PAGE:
The Arkham Series has left an impression on Batman fans and gamers alike, with it’s simple-yet-complex fighting system, the implementation of villains both popular and less-known, and the recognition that comic-turned-video-game can be successful. That’s why when Rocksteady, developer of Batman Arkham Asylum and Arkham City stepped back into the shadows to let WB Games handle Batman Arkham Origins, it was met with righteous disapproval. After all, you don’t go to the Superbowl with Tom Brady and then start his supermodel wife, Gisele, at quarterback — regardless of the ratings*. To continue that analogy, Batman Arkham Origins could be compared to Gisele playing in the Superbowl and going 17-30, 212 yards, with 2 touchdowns and 3 interceptions.
Sports analogies not your thing? OK, let’s simplify this, Batman Arkham Origins does some things right and a lot of things wrong. Like Gisele, the game is still beautiful to look at and will tease you with promises of a good time, but in the end you may get bored with the repetitiveness of, “Look at me, tell me I’m pretty. No, ignore my other flaws, just tell me I’m pretty.” That’s not to say that Gisele is a whiney attention-whore, but Arkham Origins is.
The “Origin” in the title doesn’t refer to Batman himself, a surprise to most who decide to spend time in the game. Instead, you’re discovering the origin of the relationship of Batman and his arch nemesis, The Joker. In fact, it’s not only your relationship with the Joker that you’re introduced to , but your relationship with a number of other villains. The Riddler, for instance, is simply referred to as “Nigma,” the last name of Edward Nigma who eventually becomes the Riddler. Unfortunately that particular example doesn’t sit well within the game; it seems more that WB Games is showing us that their knowledge of Batman is deeper than we would have expected, but instead it comes off as a desperate way to try and prove that point.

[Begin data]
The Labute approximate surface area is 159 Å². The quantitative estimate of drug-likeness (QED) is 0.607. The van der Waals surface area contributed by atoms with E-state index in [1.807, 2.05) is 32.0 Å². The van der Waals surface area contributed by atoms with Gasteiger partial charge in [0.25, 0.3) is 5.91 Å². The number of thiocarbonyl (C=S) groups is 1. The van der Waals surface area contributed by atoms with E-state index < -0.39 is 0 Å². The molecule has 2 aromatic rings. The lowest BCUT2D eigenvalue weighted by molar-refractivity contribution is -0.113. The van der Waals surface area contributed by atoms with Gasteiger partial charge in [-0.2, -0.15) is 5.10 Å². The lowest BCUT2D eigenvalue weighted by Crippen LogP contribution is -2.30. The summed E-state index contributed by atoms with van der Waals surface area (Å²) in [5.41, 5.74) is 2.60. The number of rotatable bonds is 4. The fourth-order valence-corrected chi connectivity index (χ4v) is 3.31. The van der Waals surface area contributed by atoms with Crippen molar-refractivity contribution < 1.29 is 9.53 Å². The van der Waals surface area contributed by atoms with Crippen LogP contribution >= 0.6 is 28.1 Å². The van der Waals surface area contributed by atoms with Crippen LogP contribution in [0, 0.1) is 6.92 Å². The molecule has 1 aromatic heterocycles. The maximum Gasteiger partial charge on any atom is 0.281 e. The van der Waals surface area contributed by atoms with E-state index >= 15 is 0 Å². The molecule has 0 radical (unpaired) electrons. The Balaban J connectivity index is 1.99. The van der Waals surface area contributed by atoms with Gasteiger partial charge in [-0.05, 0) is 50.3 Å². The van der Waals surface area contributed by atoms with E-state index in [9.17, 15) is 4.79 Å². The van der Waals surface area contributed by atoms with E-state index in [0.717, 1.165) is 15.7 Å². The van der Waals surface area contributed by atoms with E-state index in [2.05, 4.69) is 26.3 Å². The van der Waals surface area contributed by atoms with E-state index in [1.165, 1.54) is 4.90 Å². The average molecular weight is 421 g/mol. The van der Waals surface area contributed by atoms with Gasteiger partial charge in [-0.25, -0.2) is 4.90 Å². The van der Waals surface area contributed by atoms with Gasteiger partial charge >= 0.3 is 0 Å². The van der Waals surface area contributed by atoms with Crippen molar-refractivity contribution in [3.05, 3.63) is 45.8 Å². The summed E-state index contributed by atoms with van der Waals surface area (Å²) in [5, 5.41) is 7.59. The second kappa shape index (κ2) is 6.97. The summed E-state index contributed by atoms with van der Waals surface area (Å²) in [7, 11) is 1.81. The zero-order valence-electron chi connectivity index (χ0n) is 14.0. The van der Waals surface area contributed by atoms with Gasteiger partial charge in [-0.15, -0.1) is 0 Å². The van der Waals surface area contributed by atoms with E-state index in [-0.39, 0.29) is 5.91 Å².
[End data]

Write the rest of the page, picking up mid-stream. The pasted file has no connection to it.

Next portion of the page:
The premise of the game itself is pretty damned decent though, as Batman has a bounty placed on his head by the villain known as Black Mask, while eight lesser-knowns try to collect. Fan-favorites like Bane and The Penguin return and brilliant nods to enemies that appear in the other games are dropped covertly within some of the conversations, but there’s still a feeling of desperation to the rest of them. It’s constant feeling that WB Games dug into the annals of Batman to find low-tier villains, but did nothing to add personality to any of them. Each combat situation with these villains is also done so poorly that it detracts from the entirety of the game.
The thing with the Batman Arkham Series is that the basic combat has always been so well done that players deeply enjoyed playing, particularly with some of the brutal boss fights sprinkled in at precise moments. Origins, on the other hand, is a tale of two battles. First, your basic movement throughout Gotham, hindered by police and thug alike, is smooth and enjoyable. The combat is largely unchanged from the previous games — thankfully. Gadgets can be used to devastating effect, with certain scenarios even allowing for precision setup. Placing traps and luring enemies into them can be magnificently successful. And when your ideal scenario falls apart, a legitimate feeling of panic sets in. Batman is a superhero, after all, but he’s not bullet-proof.
The boss fights are the weakness of the game, though. So much, in fact, that it feels like it was another studio who created them. There’s a sliver of repetition to each battle, even in previous games, but the tediousness of the battles this time around shine through to make them simply unenjoyable. With little instruction and often a mix of real-time/quick-time events, you’ll learn a villains tendencies, only to suddenly have them change and defeat you, resulting in a complete restart of the encounter.
The changes made, things like fast-travel, additional collectibles, and a beautifully designed Bat Cave are examples of what WB Games did well. With the Caped Crusader viewed as a vigilante, having the police looking for you is a brilliant touch. Coupled with the thugs and villains who are out to cash in on Black Mask’s bounty, it’s a nice blend of the various motives. When the Joker finally gets involved though, a third arc is added that gives players a unique look into the psyche of Batman himself. The Joker is an anomaly to him, with no real motives beyond “being crazy”. It’s that relationship, the one we know as arguably the most codependent in comics, that we begin to see develop. The overall story intertwines nameless, random enemies, super-villains, and the Joker to create a wonderful look into the origins of the relationship. The problem is that some of these super-villains are too obscure for most players to recognize and the combat sequences are so poorly done that nobody would want to look deeper into those characters.
Overall score: 6.5 out of 10
NOTE: For the sake of this review, the multiplayer portion of the game was not played and did not hold weight in the final score.